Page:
Urgent tasks can pop up and take attention away from the genuinely important things, Hamm writes. There are a few ways to avoid the needless distractions.
Having a checklist of things to do each day really keeps me organized and focused on my goals, but it doesn’t solve all my problems. Constantly throughout the day, little things come up that take me away from those important tasks.
I’ll get a phone call or an email about something that seems urgent, so I end up having to pull up notes on something I didn’t expect and dig into a conversation about it.
I’ll feel absolutely out of focus and perhaps even a bit tired, so I’ll spend some time playing a game of League of Legends or something similar.
I’ll go down to the family room with my wife in the evening and get distracted by a television show instead of working on whatever I had planned to finish up.
I’ll go out to lunch with a friend and then convince myself to run a relatively unimportant errand after lunch, even though it eats up that narrow band of child-free time I have to get other things done.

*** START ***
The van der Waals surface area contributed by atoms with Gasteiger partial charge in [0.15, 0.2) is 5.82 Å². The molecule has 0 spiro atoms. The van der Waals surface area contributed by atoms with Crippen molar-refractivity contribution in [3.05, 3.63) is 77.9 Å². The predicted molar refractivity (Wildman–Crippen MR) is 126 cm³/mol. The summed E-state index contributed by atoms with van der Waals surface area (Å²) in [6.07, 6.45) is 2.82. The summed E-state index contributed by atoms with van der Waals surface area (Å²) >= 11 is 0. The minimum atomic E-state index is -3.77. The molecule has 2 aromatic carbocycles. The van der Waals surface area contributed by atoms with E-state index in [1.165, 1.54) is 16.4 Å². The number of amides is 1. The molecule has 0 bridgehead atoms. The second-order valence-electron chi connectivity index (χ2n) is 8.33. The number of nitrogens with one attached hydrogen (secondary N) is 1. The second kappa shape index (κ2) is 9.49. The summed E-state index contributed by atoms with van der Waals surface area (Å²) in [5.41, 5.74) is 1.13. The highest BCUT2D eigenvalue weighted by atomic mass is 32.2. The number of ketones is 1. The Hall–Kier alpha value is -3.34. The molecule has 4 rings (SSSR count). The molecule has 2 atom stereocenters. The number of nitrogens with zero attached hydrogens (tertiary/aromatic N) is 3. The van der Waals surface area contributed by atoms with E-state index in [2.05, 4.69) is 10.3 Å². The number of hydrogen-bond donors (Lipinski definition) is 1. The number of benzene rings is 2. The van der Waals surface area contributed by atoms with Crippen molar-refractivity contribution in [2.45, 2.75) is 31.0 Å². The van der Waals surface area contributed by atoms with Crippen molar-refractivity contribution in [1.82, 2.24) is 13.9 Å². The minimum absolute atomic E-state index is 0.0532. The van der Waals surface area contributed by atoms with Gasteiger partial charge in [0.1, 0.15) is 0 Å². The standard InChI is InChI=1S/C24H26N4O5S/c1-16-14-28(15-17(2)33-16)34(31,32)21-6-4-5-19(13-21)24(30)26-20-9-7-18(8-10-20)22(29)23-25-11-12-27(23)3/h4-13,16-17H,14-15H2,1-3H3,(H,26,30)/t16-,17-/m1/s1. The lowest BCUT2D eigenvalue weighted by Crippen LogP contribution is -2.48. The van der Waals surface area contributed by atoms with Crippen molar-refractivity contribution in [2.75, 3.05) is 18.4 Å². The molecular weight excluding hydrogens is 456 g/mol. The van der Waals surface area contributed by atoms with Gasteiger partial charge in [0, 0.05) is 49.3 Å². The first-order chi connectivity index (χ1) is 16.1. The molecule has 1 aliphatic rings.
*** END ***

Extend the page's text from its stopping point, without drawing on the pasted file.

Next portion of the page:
Over and over again, urgent tasks pop up and take my attention away from the genuinely important things I need to do, leaving me with a hard choice later in the day between two or three important things that need attention.
For me, a few things help me avoid this.
First, I simply turn off most communication devices when I need to work. My cell phone goes off. I leave my personal Skype number on because that’s the contact number for my children’s school, but it’s only a number used for emergency purposes. I shut down my email program.
Basically, I save all of this communication for one big batch once I’ve completed some of the genuinely important things. I usually go through email twice a day at most – once a day on many days. If I let it constantly interrupt and distract me, I end up bleeding a ton of time throughout the day. The same is true for phone calls and texts to my phone – they just serve to interrupt.